Perhaps the most powerful way to challenge an expert witness’s factual assumptions is to demonstrate that they are not consistent with the evidence on record. This can be done by taking the expert witness to contemporaneous documents that contradict the factual assumptions relied upon. If it can be shown that the expert witness neglected to read or cite an important document that does not support his or her position, or cherry-picked the evidence relied upon in reaching a specific conclusion, this will undermine not only the substance of the expert witness’s opinion but also his or her overall credibility.

Similarly, an expert witness’s opinion can be undercut by showing that key factual assumptions are inconsistent with the evidence of the fact witnesses who were personally involved in the events in question. In one recent construction arbitration relating to a large energy project, the owner’s expert witness took the position that the contractor had performed certain works that were not required at the time because no project schedule was in place. When the owner’s project manager admitted under cross-examination that there was, in fact, a project schedule at the relevant time, this admission was put to the expert witness. Instead of conceding the point, the expert argued that the views of those actually involved in the project were not relevant to his opinion on the need for the contractor’s works. This prompted the presiding arbitrator to wryly comment that, while he understood the theory advanced by the expert, the arbitral tribunal was required to decide the case based on the facts.

Has the expert witness chosen appropriate methodologies and applied them correctly?

The fifth and final pillar of every expert opinion is the correct choice and application of methodologies. Expert witnesses are invariably required to apply a specific methodology, theory or calculation to analyse each disputed expert issue and arrive at a conclusion. This often involves choosing one methodology over another, which may affect the conclusions that are reached. Whatever methodology has been chosen, it is equally important to consider whether the expert witness has applied this methodology correctly.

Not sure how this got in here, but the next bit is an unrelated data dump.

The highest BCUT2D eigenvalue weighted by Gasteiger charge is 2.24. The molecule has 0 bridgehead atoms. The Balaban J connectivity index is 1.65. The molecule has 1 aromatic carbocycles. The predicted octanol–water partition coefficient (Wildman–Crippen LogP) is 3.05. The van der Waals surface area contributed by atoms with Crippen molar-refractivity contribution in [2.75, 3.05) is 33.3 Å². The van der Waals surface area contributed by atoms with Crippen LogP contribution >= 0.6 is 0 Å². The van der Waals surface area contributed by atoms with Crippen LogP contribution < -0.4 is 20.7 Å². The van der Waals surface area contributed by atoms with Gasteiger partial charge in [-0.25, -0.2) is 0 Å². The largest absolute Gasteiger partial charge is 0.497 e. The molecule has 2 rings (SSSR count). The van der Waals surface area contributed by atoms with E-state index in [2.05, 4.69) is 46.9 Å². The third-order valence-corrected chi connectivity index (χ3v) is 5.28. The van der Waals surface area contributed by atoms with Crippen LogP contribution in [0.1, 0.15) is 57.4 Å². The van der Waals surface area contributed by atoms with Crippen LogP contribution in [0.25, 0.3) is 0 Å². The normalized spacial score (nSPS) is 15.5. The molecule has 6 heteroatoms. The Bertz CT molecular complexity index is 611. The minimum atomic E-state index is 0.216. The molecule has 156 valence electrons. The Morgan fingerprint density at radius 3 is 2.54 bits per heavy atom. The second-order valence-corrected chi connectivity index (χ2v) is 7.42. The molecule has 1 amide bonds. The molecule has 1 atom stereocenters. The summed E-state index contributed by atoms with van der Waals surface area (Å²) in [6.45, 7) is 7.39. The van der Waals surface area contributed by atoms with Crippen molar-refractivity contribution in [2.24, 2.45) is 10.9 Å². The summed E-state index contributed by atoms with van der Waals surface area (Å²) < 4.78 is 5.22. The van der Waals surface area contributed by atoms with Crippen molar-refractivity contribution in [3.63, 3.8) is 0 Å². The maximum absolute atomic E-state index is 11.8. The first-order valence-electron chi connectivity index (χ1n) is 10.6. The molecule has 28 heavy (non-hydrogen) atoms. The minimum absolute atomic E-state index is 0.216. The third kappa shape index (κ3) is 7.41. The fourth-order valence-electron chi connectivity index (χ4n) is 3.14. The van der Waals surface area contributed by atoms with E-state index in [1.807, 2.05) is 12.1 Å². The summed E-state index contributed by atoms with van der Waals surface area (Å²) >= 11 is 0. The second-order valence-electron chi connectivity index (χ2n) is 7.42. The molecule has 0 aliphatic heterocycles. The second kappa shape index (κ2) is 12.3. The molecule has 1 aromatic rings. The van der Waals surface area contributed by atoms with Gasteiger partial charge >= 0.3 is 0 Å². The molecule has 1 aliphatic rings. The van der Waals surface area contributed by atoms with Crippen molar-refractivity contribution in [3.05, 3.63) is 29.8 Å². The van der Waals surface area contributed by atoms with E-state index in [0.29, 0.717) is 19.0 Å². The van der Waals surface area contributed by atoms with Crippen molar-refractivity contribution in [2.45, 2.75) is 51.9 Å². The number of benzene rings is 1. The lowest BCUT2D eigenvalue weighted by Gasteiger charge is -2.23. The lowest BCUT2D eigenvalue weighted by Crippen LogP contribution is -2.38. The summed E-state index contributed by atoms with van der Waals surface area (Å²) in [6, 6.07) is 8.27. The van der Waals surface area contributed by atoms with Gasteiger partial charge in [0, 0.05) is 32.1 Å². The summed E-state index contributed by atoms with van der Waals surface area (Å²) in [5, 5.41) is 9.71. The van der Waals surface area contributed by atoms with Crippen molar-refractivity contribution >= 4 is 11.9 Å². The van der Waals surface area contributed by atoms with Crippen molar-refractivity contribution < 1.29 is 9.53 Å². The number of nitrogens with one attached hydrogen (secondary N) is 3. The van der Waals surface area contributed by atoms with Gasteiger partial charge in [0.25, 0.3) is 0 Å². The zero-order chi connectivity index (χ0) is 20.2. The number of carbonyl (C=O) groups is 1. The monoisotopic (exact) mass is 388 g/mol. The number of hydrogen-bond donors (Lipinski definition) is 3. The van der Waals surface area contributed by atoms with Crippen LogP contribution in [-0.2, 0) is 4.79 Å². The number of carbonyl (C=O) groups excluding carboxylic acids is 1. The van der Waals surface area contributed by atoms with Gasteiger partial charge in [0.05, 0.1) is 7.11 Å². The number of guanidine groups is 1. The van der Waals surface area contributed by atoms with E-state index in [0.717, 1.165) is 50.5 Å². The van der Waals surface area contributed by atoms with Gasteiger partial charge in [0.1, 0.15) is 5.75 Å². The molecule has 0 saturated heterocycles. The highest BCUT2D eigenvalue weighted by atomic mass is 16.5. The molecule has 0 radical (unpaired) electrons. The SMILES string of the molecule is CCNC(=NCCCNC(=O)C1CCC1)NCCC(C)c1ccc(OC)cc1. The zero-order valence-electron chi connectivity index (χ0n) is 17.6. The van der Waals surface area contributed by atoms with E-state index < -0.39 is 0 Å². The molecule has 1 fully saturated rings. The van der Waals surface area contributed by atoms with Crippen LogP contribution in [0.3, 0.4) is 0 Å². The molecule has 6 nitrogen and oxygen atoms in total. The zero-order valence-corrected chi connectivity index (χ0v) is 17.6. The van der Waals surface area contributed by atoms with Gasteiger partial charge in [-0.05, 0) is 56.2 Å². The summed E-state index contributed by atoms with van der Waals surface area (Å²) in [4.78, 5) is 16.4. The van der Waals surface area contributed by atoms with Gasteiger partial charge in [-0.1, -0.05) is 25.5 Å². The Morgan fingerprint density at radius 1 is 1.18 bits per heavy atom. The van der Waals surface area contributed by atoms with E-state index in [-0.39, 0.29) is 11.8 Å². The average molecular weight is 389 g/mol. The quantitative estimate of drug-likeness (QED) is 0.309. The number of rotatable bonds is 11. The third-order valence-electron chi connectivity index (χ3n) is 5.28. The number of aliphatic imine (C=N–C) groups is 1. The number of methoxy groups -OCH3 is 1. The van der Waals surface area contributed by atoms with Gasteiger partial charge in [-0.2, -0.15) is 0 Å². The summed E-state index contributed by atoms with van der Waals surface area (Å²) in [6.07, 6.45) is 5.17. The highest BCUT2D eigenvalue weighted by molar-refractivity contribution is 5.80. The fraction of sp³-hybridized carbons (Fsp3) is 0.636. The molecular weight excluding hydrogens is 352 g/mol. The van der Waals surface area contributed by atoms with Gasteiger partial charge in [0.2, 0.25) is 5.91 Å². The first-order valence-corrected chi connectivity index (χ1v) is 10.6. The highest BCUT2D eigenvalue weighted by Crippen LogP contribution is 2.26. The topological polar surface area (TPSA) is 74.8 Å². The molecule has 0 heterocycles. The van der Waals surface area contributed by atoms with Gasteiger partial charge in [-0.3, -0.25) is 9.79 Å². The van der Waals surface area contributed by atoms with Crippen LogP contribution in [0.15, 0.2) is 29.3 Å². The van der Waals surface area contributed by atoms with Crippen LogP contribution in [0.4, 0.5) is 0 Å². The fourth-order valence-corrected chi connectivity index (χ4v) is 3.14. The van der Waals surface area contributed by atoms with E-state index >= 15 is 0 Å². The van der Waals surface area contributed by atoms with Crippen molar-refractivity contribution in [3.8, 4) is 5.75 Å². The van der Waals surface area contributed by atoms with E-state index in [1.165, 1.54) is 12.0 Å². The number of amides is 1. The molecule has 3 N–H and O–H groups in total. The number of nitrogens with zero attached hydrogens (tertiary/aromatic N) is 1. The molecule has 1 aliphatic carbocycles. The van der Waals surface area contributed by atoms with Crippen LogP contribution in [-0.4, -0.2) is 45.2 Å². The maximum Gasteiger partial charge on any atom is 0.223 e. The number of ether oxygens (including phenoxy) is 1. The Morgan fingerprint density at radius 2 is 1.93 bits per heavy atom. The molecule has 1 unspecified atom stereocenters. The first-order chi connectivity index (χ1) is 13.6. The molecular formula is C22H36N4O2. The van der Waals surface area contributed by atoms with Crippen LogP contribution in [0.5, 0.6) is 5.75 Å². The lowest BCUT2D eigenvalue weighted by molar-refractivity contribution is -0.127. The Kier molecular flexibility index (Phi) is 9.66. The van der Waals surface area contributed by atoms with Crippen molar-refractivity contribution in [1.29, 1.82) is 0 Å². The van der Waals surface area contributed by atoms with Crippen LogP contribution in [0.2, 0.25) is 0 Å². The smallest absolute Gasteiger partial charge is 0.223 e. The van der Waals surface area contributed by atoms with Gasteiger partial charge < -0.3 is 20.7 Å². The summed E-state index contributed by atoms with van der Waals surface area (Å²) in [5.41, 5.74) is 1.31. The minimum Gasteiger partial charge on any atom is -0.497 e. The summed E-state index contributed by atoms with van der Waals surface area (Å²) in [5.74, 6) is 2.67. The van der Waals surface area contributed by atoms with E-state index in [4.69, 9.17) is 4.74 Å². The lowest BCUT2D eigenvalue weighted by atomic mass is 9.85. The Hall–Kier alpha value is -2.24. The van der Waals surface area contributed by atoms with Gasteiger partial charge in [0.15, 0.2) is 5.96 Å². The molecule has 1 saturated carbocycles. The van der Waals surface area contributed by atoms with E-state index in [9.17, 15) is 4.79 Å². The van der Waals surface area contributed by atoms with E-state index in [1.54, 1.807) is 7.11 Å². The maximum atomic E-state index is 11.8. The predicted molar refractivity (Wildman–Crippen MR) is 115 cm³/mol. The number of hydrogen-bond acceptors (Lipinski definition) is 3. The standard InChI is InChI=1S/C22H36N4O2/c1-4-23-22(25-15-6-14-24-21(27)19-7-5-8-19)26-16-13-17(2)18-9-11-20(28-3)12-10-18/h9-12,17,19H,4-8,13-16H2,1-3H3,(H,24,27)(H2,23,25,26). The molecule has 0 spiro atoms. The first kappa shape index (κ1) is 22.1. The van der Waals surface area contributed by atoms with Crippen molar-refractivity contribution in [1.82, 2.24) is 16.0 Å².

Through cross-examination, it may be possible to establish that there are several different recognised methodologies in a given field and, for no particular reason, the expert witness has selected the one methodology that favours the appointing party. Alternatively, the expert witness may have chosen to apply different methodologies to similar types of claims in an effort to arrive at particular outcomes.

Another approach is to attack the choice of methodology on the basis that it is not generally accepted in the field or not applicable to the case at hand. To pursue this line of questioning, it is necessary to determine whether the expert witness’s choice of methodology is supported by authoritative treatises, guidelines or similar sources. If there are no such sources, you must investigate whether there is any consensus within the relevant community of experts regarding the reliability of the chosen methodology and the appropriateness of applying it in the circumstances. If the majority of experts in the field would ordinarily use a different methodology and arrive at a different conclusion, this will cast serious doubt on the reliability of the expert witness’s evidence.